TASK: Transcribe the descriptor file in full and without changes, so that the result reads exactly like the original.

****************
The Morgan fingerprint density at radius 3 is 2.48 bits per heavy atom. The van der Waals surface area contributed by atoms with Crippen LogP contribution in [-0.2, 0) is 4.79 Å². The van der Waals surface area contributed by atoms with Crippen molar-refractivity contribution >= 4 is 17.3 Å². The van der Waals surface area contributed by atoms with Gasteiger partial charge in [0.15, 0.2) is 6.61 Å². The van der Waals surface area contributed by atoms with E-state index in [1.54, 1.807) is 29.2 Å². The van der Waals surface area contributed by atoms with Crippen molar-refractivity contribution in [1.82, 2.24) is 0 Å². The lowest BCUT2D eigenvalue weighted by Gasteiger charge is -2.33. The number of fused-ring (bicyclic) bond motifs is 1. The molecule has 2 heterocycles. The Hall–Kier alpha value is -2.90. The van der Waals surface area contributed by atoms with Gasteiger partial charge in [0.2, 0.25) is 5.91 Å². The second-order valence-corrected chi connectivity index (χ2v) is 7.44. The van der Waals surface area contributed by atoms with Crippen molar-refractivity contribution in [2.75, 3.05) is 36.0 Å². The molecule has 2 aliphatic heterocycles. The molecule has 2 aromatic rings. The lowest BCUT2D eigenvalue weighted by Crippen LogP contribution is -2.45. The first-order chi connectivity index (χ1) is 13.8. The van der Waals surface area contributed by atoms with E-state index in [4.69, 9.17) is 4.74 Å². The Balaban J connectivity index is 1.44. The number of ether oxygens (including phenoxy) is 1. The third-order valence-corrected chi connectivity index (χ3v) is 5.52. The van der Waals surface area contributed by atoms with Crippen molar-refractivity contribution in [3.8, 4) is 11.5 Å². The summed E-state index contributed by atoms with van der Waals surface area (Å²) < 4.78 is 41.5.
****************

The Morgan fingerprint density at radius 3 is 2.48 bits per heavy atom. The van der Waals surface area contributed by atoms with Crippen LogP contribution in [-0.2, 0) is 4.79 Å². The van der Waals surface area contributed by atoms with Crippen molar-refractivity contribution >= 4 is 17.3 Å². The van der Waals surface area contributed by atoms with Gasteiger partial charge in [0.15, 0.2) is 6.61 Å². The van der Waals surface area contributed by atoms with E-state index in [1.54, 1.807) is 29.2 Å². The van der Waals surface area contributed by atoms with Crippen molar-refractivity contribution in [1.82, 2.24) is 0 Å². The lowest BCUT2D eigenvalue weighted by Gasteiger charge is -2.33. The number of fused-ring (bicyclic) bond motifs is 1. The molecule has 2 heterocycles. The Hall–Kier alpha value is -2.90. The van der Waals surface area contributed by atoms with Gasteiger partial charge in [0.2, 0.25) is 5.91 Å². The second-order valence-corrected chi connectivity index (χ2v) is 7.44. The van der Waals surface area contributed by atoms with Crippen molar-refractivity contribution in [2.75, 3.05) is 36.0 Å². The molecule has 2 aliphatic heterocycles. The molecule has 2 aromatic rings. The lowest BCUT2D eigenvalue weighted by Crippen LogP contribution is -2.45. The first-order chi connectivity index (χ1) is 13.8. The van der Waals surface area contributed by atoms with E-state index in [4.69, 9.17) is 4.74 Å². The Balaban J connectivity index is 1.44. The number of ether oxygens (including phenoxy) is 1. The third-order valence-corrected chi connectivity index (χ3v) is 5.52. The van der Waals surface area contributed by atoms with Crippen molar-refractivity contribution in [3.8, 4) is 11.5 Å². The summed E-state index contributed by atoms with van der Waals surface area (Å²) < 4.78 is 41.5.